Treating youth depression may benefit parents’ mental health
Research presented at the annual convention of the American Psychological Association found that parental depressive symptoms improved during treatment for adolescent depression.
“Despite an understanding from a developmental psychopathology and family systems perspective that children's behavior influences parental and family functioning, there has been little research examining the effect that child and adolescent depression might have on parents' emotional and psychological wellbeing,” Kelsey R. Howard, MS, doctoral student at Northwestern University Feinberg School of Medicine, told Healio Psychiatry.
“We believe that understanding the relationship between child and parent mood from both directions (and exploring transactional effects) is important to promote family-wide wellbeing,” she continued. “Additionally, considering and promoting parental mental health may ultimately improve parenting, parent-child relationships, and child wellbeing.”
Limited research exists on whether treatment of parents’ or children’s mood impacts other family members’ depressive symptomatology, according to researchers. The current study looked at whether parental depressive symptoms improve over the course of adolescent depression treatment and whether improvement in their child’s depression would be tied to improvement in parental depression.
Researchers evaluated 325 parents of teenagers aged 12 to 17 years at baseline participating in the Treatment for Adolescents with Depression Study. Adolescents were randomly allocated to receive 36 weeks of active treatment with cognitive behavioral therapy, fluoxetine or combination of the two with 1 year of follow-up. Parents completed the Beck Depression Inventory at six study visits and teens’ depressive symptoms were measured via the Children’s Depressive Rating Scale, Revised.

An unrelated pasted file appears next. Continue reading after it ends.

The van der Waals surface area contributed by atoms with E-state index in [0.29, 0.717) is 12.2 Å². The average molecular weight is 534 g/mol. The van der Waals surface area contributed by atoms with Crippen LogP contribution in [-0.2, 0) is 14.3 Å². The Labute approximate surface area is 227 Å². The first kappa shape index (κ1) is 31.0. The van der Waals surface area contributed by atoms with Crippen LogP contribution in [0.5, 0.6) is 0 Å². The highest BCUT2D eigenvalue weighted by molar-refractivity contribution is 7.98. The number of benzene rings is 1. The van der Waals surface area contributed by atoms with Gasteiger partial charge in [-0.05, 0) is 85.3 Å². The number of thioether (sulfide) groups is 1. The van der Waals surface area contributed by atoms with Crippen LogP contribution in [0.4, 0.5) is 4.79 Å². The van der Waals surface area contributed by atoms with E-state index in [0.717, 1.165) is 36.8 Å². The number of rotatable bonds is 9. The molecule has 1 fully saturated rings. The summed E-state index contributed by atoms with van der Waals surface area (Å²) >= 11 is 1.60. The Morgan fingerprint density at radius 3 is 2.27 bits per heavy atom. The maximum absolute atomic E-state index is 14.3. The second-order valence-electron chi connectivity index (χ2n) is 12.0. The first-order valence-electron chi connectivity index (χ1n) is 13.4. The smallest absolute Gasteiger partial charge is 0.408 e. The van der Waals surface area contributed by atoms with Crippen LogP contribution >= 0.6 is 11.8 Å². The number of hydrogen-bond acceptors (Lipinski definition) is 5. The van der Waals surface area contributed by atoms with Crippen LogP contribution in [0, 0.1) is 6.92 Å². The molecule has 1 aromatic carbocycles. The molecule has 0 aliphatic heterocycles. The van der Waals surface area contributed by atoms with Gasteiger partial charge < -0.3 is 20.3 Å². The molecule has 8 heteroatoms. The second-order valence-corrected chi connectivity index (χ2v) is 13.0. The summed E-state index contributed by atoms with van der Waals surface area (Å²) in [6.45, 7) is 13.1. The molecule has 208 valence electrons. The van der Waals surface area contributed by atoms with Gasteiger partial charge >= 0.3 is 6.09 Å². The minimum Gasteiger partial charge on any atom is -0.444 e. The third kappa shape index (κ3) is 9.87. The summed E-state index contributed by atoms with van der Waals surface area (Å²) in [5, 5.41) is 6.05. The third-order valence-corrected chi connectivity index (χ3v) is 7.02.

Howard and colleagues found that parental depressive symptoms improved during their child’s depression treatment. Results from linear mixed effects models that used time as an independent variable and parental Beck Depression Inventory as a dependent variable indicated significant improvement in parental depressive symptoms over time (P < .001).
“Our study's preliminary analyses revealed that approximately one-quarter (22%) of parents in our sample reported moderate to severe depressive symptoms based on the Beck Depression Inventory at the start of the study,” Howard said. “We believe this emphasizes a need for clinicians treating youth to consider assessing parental mood. This may be an excellent opportunity for clinicians to provide referrals for parents to receive their own treatment when it is indicated.”
Analysis also showed that improvement in adolescent depression was significantly linked to improvement in parental depression (P < .01). However, when accounting for improvement in youth depression, the effect of time was no longer significant. In addition, type of treatment was not significantly tied to improvement in parental depression.
“Our findings support the utility of considering the family context and family relationships when treating depressed youth. We believe these findings are a step towards considering the broader context of youth in treatment, including their relationships,” Howard told Healio Psychiatry. “Finally, clinicians working with parents may wish to include parent-child relationships and child functioning as part of their case conceptualization.” – by Savannah Demko
Howard KR, et al. Parental depressive symptoms over the course of treatment for adolescent depression. Presented at: American Psychological Association Annual Convention; Aug. 9-12, 2018; San Francisco.
Disclosure: Healio Psychiatry could not confirm relevant financial disclosures at the time of publication.